13 December 2022

Gungahlin Homestead development will put Indigenous culture first

| Claire Fenwicke
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Urbanistik Clare Gilligan and cultural systems ecologist Dr Chels Marshall

Urbanistik’s Clare Gilligan and cultural systems ecologist Dr Chels Marshall are putting Country first in the design for potential retirement village in Gungahlin. Photo: Claire Fenwicke.

Many know the fundamentals that go into designing a new development – the location of buildings, sewerage, water, roads and footpaths.

But what about considering the development from an Indigenous cultural lens first, and then fitting the rest around Country?

That’s the approach being taken by Urbanistik while designing its proposed retirement facility at Gungahlin Homestead.

To spearhead the design, it’s employed Dr Chels Marshall – a cultural systems ecologist and senior research fellow at Deakin University’s National Indigenous Knowledges Education Research Innovation (NIKERI) Institute.

“It’s about putting Country first, because healthy Country means healthy people,” the Gumbaynggirr woman said.

“Planning in the past has involved the complete removal of humans from the environmental processes and ecosystems, whereas Indigenous ideology places us in that.”

She said it was about approaching planning from the four Rs:

  • regeneration – of species, functions and systems of the environment
  • retainment – of native species and “kin”
  • revegetation – identifying areas where that can happen
  • reinventing – bringing back Indigenous ways of looking after Country, such as resetting with a cultural burn.

“It’s about a balance to acknowledge what is there and listening to what the country is saying to us,” Dr Marshall said.

“Just like with humans, we look at Country which is sick and go through the processes of working out why.”

Traditionally, the environment and a site’s ecology was placed towards the end of the planning process, once it was determined where essential infrastructure needed to be placed.

This approach has flipped that ideology on its head.

“It’s bringing humans to be part of the ecology cycle of a place, and become stewards and custodians of the land,” Dr Marshall said.

“It’s a completely different lens where we are a component of those systems.”

READ ALSO Garran residents urge rejection of Territory Plan change to allow retirement village on golf course

But what does this look like when it comes to planning a development?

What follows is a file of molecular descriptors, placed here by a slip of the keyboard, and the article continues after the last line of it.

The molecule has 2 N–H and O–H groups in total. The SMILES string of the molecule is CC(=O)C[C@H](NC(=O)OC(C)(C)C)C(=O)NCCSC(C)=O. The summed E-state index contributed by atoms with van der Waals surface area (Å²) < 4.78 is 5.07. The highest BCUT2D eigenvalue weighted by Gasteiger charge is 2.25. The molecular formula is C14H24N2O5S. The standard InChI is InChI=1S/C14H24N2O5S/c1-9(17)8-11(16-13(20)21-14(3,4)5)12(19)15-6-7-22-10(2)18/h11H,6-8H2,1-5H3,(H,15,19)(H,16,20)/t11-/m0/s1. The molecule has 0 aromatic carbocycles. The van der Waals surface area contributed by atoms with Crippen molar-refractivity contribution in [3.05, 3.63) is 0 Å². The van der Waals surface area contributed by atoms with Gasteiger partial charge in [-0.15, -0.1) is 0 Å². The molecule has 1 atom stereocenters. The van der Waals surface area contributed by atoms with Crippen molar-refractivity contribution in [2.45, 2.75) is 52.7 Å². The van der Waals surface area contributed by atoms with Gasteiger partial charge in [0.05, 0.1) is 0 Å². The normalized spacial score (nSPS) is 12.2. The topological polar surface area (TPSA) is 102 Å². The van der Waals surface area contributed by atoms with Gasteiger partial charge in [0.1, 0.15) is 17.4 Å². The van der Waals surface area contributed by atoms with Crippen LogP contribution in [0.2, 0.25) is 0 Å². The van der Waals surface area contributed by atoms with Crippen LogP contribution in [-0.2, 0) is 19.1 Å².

Dr Marshall examined the potential to create space for kin, equitable space sharing, socio-economic land production to include bush food and Indigenous medicines, what trees could be kept, what water systems could be put in place – all to create healthy Country where humans and the land could co-exist and support each other.

Urbanistik general manager Clare Gilligan said this approach was about more than the development.

“It’s about how to re-create a whole ecosystem so the country is better for having done it, rather than having done nothing,” she said.

“I’d love to create a place where all people can understand how to connect to Country so we can restore it.

“So we’re starting with Country and having our houses placed in Country, rather than on and all over it.”

Ultimately, Ms Gilligan wants to create a development that considers ageing, climate and species all together.

“If I can show this is an alternative, a pilot that works, I hope to move all of the development industry to a different way at looking at how we do business,” she said.

“At the moment our approach is to put a fence around species and land, but all you’ve done is create a zoo, not an ecosystem.

“I want to prove you can create something commercially viable and can respect ecology and country.”

The potential development for the 36-hectare site is an over 55s community with detached houses, apartments, aged care and high-level care.

The CSIRO is the site’s tenant until 2023. Urbanistik will then apply for the land to be used for retirement living.

READ ALSO Remodelled War Memorial to start taking shape

Dr Marshall said Indigenous culture had always valued and respected older generations and felt this was also a chance to change the way we approached wellbeing in retirement communities.

“It’s about future planning and future design, we need to change things up now as we design and plan for an increasingly older population which will be healthier than ever before,” she said.

“We need to be adapting, monitoring, evaluating what we’re doing, looking at how we do design when there’s going to be this increase in demand.

“This approach uses Indigenous ideology as the foundation.”

She said we needed to realise we’re living in an uncertain time, and our planning systems needed to change with those times.

“We need to look at what nature is doing, where it wants to flow, and work into that.”

Original Article published by Claire Fenwicke on Riotact.

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